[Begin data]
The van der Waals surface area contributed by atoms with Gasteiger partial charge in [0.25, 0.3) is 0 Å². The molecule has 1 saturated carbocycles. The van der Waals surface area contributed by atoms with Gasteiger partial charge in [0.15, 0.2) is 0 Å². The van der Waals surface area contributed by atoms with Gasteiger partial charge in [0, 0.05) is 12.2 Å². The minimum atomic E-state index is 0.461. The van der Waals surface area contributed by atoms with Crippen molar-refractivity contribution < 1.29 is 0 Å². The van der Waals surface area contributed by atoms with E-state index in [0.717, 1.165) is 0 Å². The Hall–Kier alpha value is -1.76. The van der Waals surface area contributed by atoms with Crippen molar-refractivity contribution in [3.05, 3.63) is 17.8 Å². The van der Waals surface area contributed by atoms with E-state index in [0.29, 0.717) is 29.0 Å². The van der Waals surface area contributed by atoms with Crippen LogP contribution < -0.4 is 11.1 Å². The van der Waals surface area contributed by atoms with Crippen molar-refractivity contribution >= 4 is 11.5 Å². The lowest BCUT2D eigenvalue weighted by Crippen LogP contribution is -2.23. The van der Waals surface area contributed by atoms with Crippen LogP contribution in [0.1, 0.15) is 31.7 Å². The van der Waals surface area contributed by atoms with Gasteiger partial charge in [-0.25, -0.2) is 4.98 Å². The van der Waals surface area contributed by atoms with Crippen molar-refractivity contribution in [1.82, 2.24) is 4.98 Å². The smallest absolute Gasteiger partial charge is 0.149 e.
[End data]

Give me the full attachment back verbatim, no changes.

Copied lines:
The van der Waals surface area contributed by atoms with Gasteiger partial charge in [0.25, 0.3) is 0 Å². The molecule has 1 saturated carbocycles. The van der Waals surface area contributed by atoms with Gasteiger partial charge in [0.15, 0.2) is 0 Å². The van der Waals surface area contributed by atoms with Gasteiger partial charge in [0, 0.05) is 12.2 Å². The minimum atomic E-state index is 0.461. The van der Waals surface area contributed by atoms with Crippen molar-refractivity contribution < 1.29 is 0 Å². The van der Waals surface area contributed by atoms with E-state index in [0.717, 1.165) is 0 Å². The Hall–Kier alpha value is -1.76. The van der Waals surface area contributed by atoms with Crippen molar-refractivity contribution in [3.05, 3.63) is 17.8 Å². The van der Waals surface area contributed by atoms with E-state index in [0.29, 0.717) is 29.0 Å². The van der Waals surface area contributed by atoms with Crippen LogP contribution < -0.4 is 11.1 Å². The van der Waals surface area contributed by atoms with Crippen molar-refractivity contribution >= 4 is 11.5 Å². The lowest BCUT2D eigenvalue weighted by Crippen LogP contribution is -2.23. The van der Waals surface area contributed by atoms with Crippen LogP contribution in [0.1, 0.15) is 31.7 Å². The van der Waals surface area contributed by atoms with Gasteiger partial charge in [-0.25, -0.2) is 4.98 Å². The van der Waals surface area contributed by atoms with Crippen molar-refractivity contribution in [1.82, 2.24) is 4.98 Å². The smallest absolute Gasteiger partial charge is 0.149 e.